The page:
Gilbert’s reputation for being fair and level-headed led the growing toy industry to elect him their president for the newly created Toy Manufacturers of America, an assignment he readily accepted. But almost immediately, his position became something other than ceremonial: His peers began to grow concerned about the country’s involvement in the war and the growing belief that toys were a dispensable effort.

President Woodrow Wilson had appointed a Council of National Defense to debate these kinds of matters. The men were so preoccupied with the consequences of the U.S. marching into a European conflict that something as trivial as a pull-string toy or chemistry set seemed almost insulting to contemplate. Several toy companies agreed to convert to munitions factories, as did Gilbert. But when the Council began discussing a blanket prohibition on toymaking and even gift-giving, Gilbert was given an opportunity to defend his industry.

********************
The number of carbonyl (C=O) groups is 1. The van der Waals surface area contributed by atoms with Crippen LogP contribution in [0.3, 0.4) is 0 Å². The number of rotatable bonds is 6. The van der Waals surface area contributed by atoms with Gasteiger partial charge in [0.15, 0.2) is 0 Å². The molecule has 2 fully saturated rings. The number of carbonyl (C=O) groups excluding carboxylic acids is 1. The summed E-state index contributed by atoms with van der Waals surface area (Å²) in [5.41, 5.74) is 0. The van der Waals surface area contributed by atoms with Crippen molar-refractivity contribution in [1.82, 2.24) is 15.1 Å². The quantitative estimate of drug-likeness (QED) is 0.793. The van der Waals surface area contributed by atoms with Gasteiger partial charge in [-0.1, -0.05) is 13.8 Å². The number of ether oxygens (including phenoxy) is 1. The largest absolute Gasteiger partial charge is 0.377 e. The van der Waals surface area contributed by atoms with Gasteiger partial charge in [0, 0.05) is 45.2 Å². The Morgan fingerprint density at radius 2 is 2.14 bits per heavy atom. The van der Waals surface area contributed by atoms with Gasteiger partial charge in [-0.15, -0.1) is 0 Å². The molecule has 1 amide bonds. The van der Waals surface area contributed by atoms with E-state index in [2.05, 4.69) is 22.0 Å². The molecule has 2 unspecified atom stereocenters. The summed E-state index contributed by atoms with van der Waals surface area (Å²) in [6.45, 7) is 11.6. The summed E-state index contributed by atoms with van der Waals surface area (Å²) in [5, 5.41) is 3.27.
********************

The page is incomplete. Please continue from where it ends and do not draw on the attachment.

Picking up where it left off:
Before Gilbert was allowed into the Council’s chambers, a Naval guard inspected each toy for any sign of sabotage. Satisfied, he allowed Gilbert in. Among the officials sitting opposite him were Secretary of War Newton Baker and Secretary of the Navy Josephus Daniels.

“The greatest influences in the life of a boy are his toys,” Gilbert said. “Yet through the toys American manufacturers are turning out, he gets both fun and an education. The American boy is a genuine boy and wants genuine toys."

He drew an air rifle, showing the committee members how a child wielding less-than-lethal weapons could make for a better marksman when he was old enough to become a soldier. He insisted construction toys—like the A.C. Gilbert Erector Set—fostered creative thinking. He told the men that toys provided a valuable escape from the horror stories coming out of combat.

Armed with play objects, a boy’s life could be directed toward “construction, not destruction,” Gilbert said.

Gilbert then laid out his toys for the board to examine. Secretary Daniels grew absorbed with a toy submarine, marveling at the detail and asking Gilbert if it could be bought anywhere in the country. Other officials examined children’s books; one began pushing a train around the table.

The word didn’t come immediately, but the expressions on the faces of the officials told the story: Gilbert had won them over. There would be no toy or gift embargo that year.